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Journey to the East东游记|Week 3 Review

Week 3 review

Feb 15-Feb 21

Waterloo marked the end of the grand imperial notion that the East was merely a 'provincia' for Western exploitation or, in darker views, a source of barbarism. The pivotal turn of the battle came with the unforeseen, yet timely, arrival of the Prussian chief commander and his forces.


In Vienna, last seen as a bastion of Europe during our event, the city's resilience often relied on nuanced strategies to uphold its self-image. Vienna's claim as the ultimate shield against Eastern pressures was forged through three near-defeats to the Ottomans in the 16th and 17th centuries, a legacy that has shaped its character for generations.


My journey took me past this 'last bastion' to cities like Bratislava, Budapest, and Belgrade, places where Eastern influences are inextricable from the cultural tapestry. Despite numerous attempts to subjugate or erase these influences, each has withstood the test of time, leaving indelible marks of a shared history.


In seeking to understand how the Ottomans — and Muslims at large — have been integrated into the regional identity, it's clear they represented not only formidable power but also a legacy of intellectual and cultural contributions that have shaped the Balkans for centuries. From the decisive Battle of Mohacs to the historic peace of Karlovci, the intermingling of Austrian, Magyar, Serbian, and Turkish influences has created a rich mosaic of cultures.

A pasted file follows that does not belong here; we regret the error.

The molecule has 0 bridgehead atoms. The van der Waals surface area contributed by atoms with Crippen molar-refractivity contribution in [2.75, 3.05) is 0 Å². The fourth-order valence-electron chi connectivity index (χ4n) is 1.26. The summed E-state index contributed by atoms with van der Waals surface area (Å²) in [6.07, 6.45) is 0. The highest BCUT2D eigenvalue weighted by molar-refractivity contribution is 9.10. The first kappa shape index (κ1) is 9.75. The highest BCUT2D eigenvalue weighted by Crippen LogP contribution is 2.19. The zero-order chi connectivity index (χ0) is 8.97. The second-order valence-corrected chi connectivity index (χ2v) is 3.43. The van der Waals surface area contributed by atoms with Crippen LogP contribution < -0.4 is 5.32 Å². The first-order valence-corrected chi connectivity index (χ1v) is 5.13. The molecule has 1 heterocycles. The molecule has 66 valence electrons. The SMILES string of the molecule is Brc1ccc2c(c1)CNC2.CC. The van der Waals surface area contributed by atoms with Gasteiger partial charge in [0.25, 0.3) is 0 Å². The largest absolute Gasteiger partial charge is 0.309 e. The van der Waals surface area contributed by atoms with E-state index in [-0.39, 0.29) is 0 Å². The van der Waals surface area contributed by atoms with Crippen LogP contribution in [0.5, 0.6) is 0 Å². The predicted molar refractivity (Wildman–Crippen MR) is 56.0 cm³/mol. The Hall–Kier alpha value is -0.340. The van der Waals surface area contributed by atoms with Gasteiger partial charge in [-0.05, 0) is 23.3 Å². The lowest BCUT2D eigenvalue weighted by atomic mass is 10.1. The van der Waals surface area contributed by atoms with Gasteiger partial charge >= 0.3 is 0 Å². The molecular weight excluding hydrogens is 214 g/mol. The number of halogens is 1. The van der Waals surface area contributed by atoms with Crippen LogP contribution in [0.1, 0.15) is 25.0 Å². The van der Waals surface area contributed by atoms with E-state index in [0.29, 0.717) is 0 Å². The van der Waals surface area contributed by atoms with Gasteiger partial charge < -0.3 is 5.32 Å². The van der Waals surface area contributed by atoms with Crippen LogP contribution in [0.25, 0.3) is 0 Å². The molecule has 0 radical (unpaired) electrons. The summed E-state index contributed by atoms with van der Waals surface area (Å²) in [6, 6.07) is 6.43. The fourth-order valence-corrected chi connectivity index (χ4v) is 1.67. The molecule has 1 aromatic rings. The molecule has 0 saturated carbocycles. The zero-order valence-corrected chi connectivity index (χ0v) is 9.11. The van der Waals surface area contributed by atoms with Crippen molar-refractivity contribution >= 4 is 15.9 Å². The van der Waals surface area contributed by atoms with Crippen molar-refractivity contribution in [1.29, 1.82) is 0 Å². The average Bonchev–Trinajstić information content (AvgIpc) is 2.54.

More recently, the Balkans served as the frontline between German-speaking Nazis, Serbian Partisans, and the Red Army. The Vienna Schwarzenbergplatz's Soviet War Memorial and the Battle of Batina Memorial bear witness to yet another failed 'Drang nach Osten' by German forces.


The third major manifestation of clashing universes are the traces of what came to be called the Cold War. An “Iron Curtain” cut Europe in two parts, with several countries I pass at the frontline: Slovakia, Hungary, and in a more ambivalent position Serbia. For decades these countries have been by and large defined by a war that never broke out in full, but which impact on society and culture cannot be over estimated. Most impressive on my journey through this part of Europe was a visit to the Socialist model industrial city of  Donaújváros,, formerly known as Stalin New Town. This was no longer about a facility to produce (steel, weapons); this was nothing less than a comprehensive attempt to design another society.


As I venture deeper into the territories once shaped by Ottoman, Serbian, Magyar, and Russian presences, the East sheds its veneer as a mere Western projection and begins to unveil its own rich layers of history and experience. The closer I look at specific facts and circumstances, the less meaning broad labels like 'Balkan' or 'Slavic' seem to hold. My journey south to Belgrade will soon reveal more of this complex tapestry. If I, Godspeed, will make it.


Confronted with the tons of climbs in Serbia only.


Visit to local countryside church with a new display of religious splendor.


The Batina monument.



Journey to be continued...

and to follow the Journey by





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